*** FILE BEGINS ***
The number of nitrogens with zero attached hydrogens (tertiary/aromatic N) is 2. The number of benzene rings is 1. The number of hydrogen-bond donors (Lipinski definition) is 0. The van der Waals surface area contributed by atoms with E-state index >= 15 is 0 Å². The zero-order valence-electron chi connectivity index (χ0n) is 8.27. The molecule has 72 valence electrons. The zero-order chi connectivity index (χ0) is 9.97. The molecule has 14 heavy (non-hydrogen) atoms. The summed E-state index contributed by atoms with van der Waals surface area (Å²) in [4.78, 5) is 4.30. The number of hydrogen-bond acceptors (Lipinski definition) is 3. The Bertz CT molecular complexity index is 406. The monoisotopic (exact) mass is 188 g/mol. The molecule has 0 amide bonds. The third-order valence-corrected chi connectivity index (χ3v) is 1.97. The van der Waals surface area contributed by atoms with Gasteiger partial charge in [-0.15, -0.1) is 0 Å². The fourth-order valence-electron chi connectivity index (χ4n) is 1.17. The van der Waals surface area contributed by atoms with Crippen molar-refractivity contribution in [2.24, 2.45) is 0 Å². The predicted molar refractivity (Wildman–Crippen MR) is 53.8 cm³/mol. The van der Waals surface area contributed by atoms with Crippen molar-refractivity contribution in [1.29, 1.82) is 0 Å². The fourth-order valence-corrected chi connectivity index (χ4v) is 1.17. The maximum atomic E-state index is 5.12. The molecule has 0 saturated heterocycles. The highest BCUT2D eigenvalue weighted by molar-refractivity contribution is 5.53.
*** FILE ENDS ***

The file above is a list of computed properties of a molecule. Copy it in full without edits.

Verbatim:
The number of nitrogens with zero attached hydrogens (tertiary/aromatic N) is 2. The number of benzene rings is 1. The number of hydrogen-bond donors (Lipinski definition) is 0. The van der Waals surface area contributed by atoms with E-state index >= 15 is 0 Å². The zero-order valence-electron chi connectivity index (χ0n) is 8.27. The molecule has 72 valence electrons. The zero-order chi connectivity index (χ0) is 9.97. The molecule has 14 heavy (non-hydrogen) atoms. The summed E-state index contributed by atoms with van der Waals surface area (Å²) in [4.78, 5) is 4.30. The number of hydrogen-bond acceptors (Lipinski definition) is 3. The Bertz CT molecular complexity index is 406. The monoisotopic (exact) mass is 188 g/mol. The molecule has 0 amide bonds. The third-order valence-corrected chi connectivity index (χ3v) is 1.97. The van der Waals surface area contributed by atoms with Gasteiger partial charge in [-0.15, -0.1) is 0 Å². The fourth-order valence-electron chi connectivity index (χ4n) is 1.17. The van der Waals surface area contributed by atoms with Crippen molar-refractivity contribution in [2.24, 2.45) is 0 Å². The predicted molar refractivity (Wildman–Crippen MR) is 53.8 cm³/mol. The van der Waals surface area contributed by atoms with Crippen molar-refractivity contribution in [1.29, 1.82) is 0 Å². The fourth-order valence-corrected chi connectivity index (χ4v) is 1.17. The maximum atomic E-state index is 5.12. The molecule has 0 saturated heterocycles. The highest BCUT2D eigenvalue weighted by molar-refractivity contribution is 5.53.